My scholarly note, “An Overlooked Excerpt from Thomas of Erceldoune,” appears in Notes & Queries. This note describes a previously unknown text of a Middle English prophetic quatrain and identifies this quatrain as an excerpt from a longer Middle English verse prophecy attributed to Thomas of Erceldoune. Here’s the opening paragraph of the note:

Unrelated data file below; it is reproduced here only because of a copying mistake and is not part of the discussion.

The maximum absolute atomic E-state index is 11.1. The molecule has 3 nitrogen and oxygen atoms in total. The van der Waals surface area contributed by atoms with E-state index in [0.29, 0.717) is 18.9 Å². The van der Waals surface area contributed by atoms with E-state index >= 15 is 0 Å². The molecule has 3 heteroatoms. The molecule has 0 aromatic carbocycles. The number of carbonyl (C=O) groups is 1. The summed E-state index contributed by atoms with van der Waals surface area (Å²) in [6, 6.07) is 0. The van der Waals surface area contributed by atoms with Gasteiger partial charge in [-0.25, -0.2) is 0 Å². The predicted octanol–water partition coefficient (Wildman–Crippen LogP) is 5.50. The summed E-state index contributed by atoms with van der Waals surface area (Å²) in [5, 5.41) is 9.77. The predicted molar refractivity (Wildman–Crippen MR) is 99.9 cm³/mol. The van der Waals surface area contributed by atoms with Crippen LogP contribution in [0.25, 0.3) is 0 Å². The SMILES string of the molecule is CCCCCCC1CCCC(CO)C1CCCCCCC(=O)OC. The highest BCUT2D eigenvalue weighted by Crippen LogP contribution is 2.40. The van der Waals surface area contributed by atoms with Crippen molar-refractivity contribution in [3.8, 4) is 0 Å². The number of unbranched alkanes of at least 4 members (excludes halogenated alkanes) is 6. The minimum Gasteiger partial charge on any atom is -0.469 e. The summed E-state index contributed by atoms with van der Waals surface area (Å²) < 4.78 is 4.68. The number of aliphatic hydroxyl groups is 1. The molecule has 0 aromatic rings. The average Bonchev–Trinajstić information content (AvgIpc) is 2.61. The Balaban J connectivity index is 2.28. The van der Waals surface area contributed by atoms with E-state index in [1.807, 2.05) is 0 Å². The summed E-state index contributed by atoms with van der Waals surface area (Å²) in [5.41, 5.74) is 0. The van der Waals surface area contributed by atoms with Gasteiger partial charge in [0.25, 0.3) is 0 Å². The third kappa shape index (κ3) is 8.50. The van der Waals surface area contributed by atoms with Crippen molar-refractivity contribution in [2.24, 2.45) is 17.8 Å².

The New Index of Middle English Verse (NIMEV) 23.5 is a cross-rhymed prophetic quatrain, beginning ‘A bastar [sic] schall come owt of the west.’ To date, this text has been identified in Aberystwyth, National Library of Wales, MS Peniarth 26 (olim Hengwrt 133), 117, and Aberystwyth, National Library of Wales, MS Llanstephan 53 (olim Sherburn E.1), 513. Peniarth 26 is a large collection of prophecies in English, Latin, and Welsh; the bulk of the manuscript can be dated to 1456 on the basis of an inscription written on p. 83 in that year. Llanstephan 53 is a large collection of mostly Welsh poetry copied (and in many cases composed) by poet James Dwnn of Montgomeryshire, Wales, c. 1647; the text of “A bastar schall come. . .” near the end of this manuscript, in a portion copied by one “Tho[mas] P.,” was recorded by John Gwenogvryn Evans in his catalog entry but is not noted at NIMEV 23.5. In this note I describe a third text of NIMEV 23.5 and then identify this quatrain as an excerpt from a much longer cross-rhymed poem in three fitts, known as Thomas of Erceldoune (NIMEV 365).